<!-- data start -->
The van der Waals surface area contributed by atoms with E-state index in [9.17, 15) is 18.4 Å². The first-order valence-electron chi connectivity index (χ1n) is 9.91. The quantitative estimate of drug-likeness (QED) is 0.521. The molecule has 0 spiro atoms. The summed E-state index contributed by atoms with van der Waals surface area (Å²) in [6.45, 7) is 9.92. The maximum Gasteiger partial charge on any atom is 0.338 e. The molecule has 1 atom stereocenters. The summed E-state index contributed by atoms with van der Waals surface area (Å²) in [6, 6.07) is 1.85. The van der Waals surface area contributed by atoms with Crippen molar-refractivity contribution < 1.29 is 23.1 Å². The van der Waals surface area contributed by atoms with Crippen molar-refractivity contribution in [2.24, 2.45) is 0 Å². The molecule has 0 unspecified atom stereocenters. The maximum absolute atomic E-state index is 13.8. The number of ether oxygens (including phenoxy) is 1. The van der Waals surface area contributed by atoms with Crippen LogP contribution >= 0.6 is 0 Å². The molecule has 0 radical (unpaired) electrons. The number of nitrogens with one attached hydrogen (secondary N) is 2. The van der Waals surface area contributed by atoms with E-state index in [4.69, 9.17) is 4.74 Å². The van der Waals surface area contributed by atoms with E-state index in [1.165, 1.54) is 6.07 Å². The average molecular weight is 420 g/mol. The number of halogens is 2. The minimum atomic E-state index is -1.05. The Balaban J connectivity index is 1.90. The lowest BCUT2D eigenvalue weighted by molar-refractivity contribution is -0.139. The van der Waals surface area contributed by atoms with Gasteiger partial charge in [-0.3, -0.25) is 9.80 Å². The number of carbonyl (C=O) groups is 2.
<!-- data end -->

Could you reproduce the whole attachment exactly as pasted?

The van der Waals surface area contributed by atoms with E-state index in [9.17, 15) is 18.4 Å². The first-order valence-electron chi connectivity index (χ1n) is 9.91. The quantitative estimate of drug-likeness (QED) is 0.521. The molecule has 0 spiro atoms. The summed E-state index contributed by atoms with van der Waals surface area (Å²) in [6.45, 7) is 9.92. The maximum Gasteiger partial charge on any atom is 0.338 e. The molecule has 1 atom stereocenters. The summed E-state index contributed by atoms with van der Waals surface area (Å²) in [6, 6.07) is 1.85. The van der Waals surface area contributed by atoms with Crippen molar-refractivity contribution < 1.29 is 23.1 Å². The van der Waals surface area contributed by atoms with Crippen molar-refractivity contribution in [2.24, 2.45) is 0 Å². The molecule has 0 unspecified atom stereocenters. The maximum absolute atomic E-state index is 13.8. The number of ether oxygens (including phenoxy) is 1. The van der Waals surface area contributed by atoms with Crippen LogP contribution >= 0.6 is 0 Å². The molecule has 0 radical (unpaired) electrons. The number of nitrogens with one attached hydrogen (secondary N) is 2. The van der Waals surface area contributed by atoms with E-state index in [4.69, 9.17) is 4.74 Å². The van der Waals surface area contributed by atoms with E-state index in [1.165, 1.54) is 6.07 Å². The average molecular weight is 420 g/mol. The number of halogens is 2. The minimum atomic E-state index is -1.05. The Balaban J connectivity index is 1.90. The lowest BCUT2D eigenvalue weighted by molar-refractivity contribution is -0.139. The van der Waals surface area contributed by atoms with Gasteiger partial charge in [-0.3, -0.25) is 9.80 Å². The number of carbonyl (C=O) groups is 2.